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RE: Regression in git-subtree.sh, introduced in 2.20.1, after 315a84f9aa0e2e629b0680068646b0032518ebed




> -----Original Message-----
> From: Marc Balmer <marc@xxxxxxx>
> Sent: Monday, December 31, 2018 5:24 AM
> To: Duy Nguyen <pclouds@xxxxxxxxx>
> Cc: Git Mailing List <git@xxxxxxxxxxxxxxx>; Strain, Roger L.
> <roger.strain@xxxxxxxx>; Junio C Hamano <gitster@xxxxxxxxx>
> Subject: Re: Regression in git-subtree.sh, introduced in 2.20.1, after
> 315a84f9aa0e2e629b0680068646b0032518ebed
> 
> 
> 
> > Am 31.12.2018 um 12:20 schrieb Duy Nguyen <pclouds@xxxxxxxxx>:
> >
> > On Mon, Dec 31, 2018 at 6:13 PM Marc Balmer <marc@xxxxxxx> wrote:
> >>
> >>
> >>
> >>> Am 31.12.2018 um 11:51 schrieb Duy Nguyen <pclouds@xxxxxxxxx>:
> >>>
> >>> On Mon, Dec 31, 2018 at 5:44 PM Marc Balmer <marc@xxxxxxx> wrote:
> >>>>
> >>>> Hi
> >>>>
> >>>> One of the last three commits in git-subtree.sh introduced a regression
> leading to a segfault.
> >>>>
> >>>> Here is the error message when I try to split out my i18n files:
> >>>>
> >>>> $ git subtree split --prefix=i18n
> >>>> cache for e39a2a0c6431773a5d831eb3cb7f1cd40d0da623 already exists!
> >>>>  (Lots of output omitted)
> >>>> 436/627 (1819) [1455]       <- Stays at 436/ while the numbers in () and []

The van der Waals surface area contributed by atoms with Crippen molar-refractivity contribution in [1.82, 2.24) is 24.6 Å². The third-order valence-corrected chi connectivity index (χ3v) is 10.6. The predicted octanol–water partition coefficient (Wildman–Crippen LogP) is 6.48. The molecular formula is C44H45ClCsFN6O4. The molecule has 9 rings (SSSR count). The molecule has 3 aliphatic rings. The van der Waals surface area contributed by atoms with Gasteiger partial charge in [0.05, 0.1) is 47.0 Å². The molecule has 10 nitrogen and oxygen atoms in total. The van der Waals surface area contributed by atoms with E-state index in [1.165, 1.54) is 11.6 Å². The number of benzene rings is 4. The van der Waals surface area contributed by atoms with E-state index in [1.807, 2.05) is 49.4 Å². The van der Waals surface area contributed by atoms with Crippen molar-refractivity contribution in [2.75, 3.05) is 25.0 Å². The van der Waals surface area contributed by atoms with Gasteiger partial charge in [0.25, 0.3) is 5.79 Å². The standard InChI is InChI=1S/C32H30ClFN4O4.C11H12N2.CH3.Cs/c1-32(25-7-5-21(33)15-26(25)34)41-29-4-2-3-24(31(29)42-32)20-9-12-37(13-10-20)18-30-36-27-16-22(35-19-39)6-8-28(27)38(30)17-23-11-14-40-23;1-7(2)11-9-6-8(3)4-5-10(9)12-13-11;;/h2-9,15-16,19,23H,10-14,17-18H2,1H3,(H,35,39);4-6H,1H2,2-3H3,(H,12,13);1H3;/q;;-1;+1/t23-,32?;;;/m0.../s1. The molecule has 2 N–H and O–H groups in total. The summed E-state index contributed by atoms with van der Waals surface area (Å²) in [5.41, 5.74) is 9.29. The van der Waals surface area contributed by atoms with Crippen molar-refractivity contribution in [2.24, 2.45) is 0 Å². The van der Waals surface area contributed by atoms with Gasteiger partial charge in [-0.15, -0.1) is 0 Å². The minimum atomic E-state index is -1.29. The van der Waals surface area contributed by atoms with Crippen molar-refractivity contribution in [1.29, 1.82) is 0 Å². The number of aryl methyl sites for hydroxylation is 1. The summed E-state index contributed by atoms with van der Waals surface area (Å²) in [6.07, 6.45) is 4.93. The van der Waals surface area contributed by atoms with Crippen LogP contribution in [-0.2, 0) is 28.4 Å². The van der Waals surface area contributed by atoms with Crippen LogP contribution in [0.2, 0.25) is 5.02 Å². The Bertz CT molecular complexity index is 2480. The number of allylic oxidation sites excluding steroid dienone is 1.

> increase, then segfaults:
> >>>> /usr/libexec/git-core/git-subtree: line 751: 54693 Done                    eval
> "$grl"
> >>>>   54694 Segmentation fault      (core dumped) | while read rev parents;
> do
> >>>
> >>> Do you still have this core dump? Could you run it and see if it's
> >>> "git" that crashed (and where) or "sh"?
> >>
> >> It is /usr/bin/bash that segfaults.  My guess is, that it runs out of memory
> (as described above, git-subtree enters an infinite loop untils it segafults).
> >
> > Ah that's better (I was worried about "git" crashing). The problematic
> > commit should be 19ad68d95d (subtree: performance improvement for
> > finding unexpected parent commits - 2018-10-12) then, although I can't
> > see why.
> >
> > I don't think we have any release coming up soon, so maybe Roger can
> > still have some time to fix it instead of a just a revert.
> 
> In a (private) Email to me, he indicated that had no time for a fix.  Maybe he
> can speak up here?
> 
> In any case, if I can help testing, I am in.  I just don't know the inner workings
> of git-subtree.sh (I am a mere user of it...)

TL;DR: Current script uses git rev-list to retrieve all commits which are reachable from HEAD but not from <abc123>. Is there a syntax that will instead return all commits reachable from HEAD, but stop traversing when <abc123> is encountered? It's a subtle distinction, but important.

Long version:

While I don't have a lot of time to troubleshoot this as deeply as I'd like, I've at least tried to give it a little bit of thought. If we assume it's an out of memory problem, that's likely due to commit 315a84f9aa0e2e629b0680068646b0032518ebed, which introduced a recursive history search. It might be possible to refactor that logic to avoid the recursive approach, but shell scripting is not my native tongue, and I didn't immediately see the right way to do it. I can explain the problem the commit was trying to address, and if anyone has suggestions about how to better fix the problem, I'd love to hear them.